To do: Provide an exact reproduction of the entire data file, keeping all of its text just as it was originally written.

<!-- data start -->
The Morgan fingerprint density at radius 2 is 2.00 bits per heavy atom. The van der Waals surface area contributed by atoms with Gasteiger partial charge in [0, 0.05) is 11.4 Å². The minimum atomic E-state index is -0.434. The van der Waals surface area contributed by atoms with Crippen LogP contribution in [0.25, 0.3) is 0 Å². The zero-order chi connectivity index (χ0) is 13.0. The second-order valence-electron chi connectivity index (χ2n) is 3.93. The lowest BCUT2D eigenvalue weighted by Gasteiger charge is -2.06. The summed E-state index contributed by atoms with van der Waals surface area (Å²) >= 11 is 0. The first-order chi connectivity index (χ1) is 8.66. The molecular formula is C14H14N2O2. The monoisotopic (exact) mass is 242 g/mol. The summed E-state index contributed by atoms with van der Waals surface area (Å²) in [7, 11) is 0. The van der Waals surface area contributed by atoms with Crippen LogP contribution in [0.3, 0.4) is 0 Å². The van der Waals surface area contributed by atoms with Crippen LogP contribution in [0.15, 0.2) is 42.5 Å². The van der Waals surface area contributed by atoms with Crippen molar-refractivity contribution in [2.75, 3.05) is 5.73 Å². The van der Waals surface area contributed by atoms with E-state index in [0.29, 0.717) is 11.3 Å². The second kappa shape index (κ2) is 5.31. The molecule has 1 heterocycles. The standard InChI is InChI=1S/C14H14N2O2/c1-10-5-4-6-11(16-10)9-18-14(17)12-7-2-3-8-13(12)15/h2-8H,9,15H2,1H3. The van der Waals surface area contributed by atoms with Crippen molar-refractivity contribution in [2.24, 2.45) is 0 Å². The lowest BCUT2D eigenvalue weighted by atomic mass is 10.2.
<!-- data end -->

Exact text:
The Morgan fingerprint density at radius 2 is 2.00 bits per heavy atom. The van der Waals surface area contributed by atoms with Gasteiger partial charge in [0, 0.05) is 11.4 Å². The minimum atomic E-state index is -0.434. The van der Waals surface area contributed by atoms with Crippen LogP contribution in [0.25, 0.3) is 0 Å². The zero-order chi connectivity index (χ0) is 13.0. The second-order valence-electron chi connectivity index (χ2n) is 3.93. The lowest BCUT2D eigenvalue weighted by Gasteiger charge is -2.06. The summed E-state index contributed by atoms with van der Waals surface area (Å²) >= 11 is 0. The first-order chi connectivity index (χ1) is 8.66. The molecular formula is C14H14N2O2. The monoisotopic (exact) mass is 242 g/mol. The summed E-state index contributed by atoms with van der Waals surface area (Å²) in [7, 11) is 0. The van der Waals surface area contributed by atoms with Crippen LogP contribution in [0.3, 0.4) is 0 Å². The van der Waals surface area contributed by atoms with Crippen LogP contribution in [0.15, 0.2) is 42.5 Å². The van der Waals surface area contributed by atoms with Crippen molar-refractivity contribution in [2.75, 3.05) is 5.73 Å². The van der Waals surface area contributed by atoms with E-state index in [0.29, 0.717) is 11.3 Å². The second kappa shape index (κ2) is 5.31. The molecule has 1 heterocycles. The standard InChI is InChI=1S/C14H14N2O2/c1-10-5-4-6-11(16-10)9-18-14(17)12-7-2-3-8-13(12)15/h2-8H,9,15H2,1H3. The van der Waals surface area contributed by atoms with Crippen molar-refractivity contribution in [2.24, 2.45) is 0 Å². The lowest BCUT2D eigenvalue weighted by atomic mass is 10.2.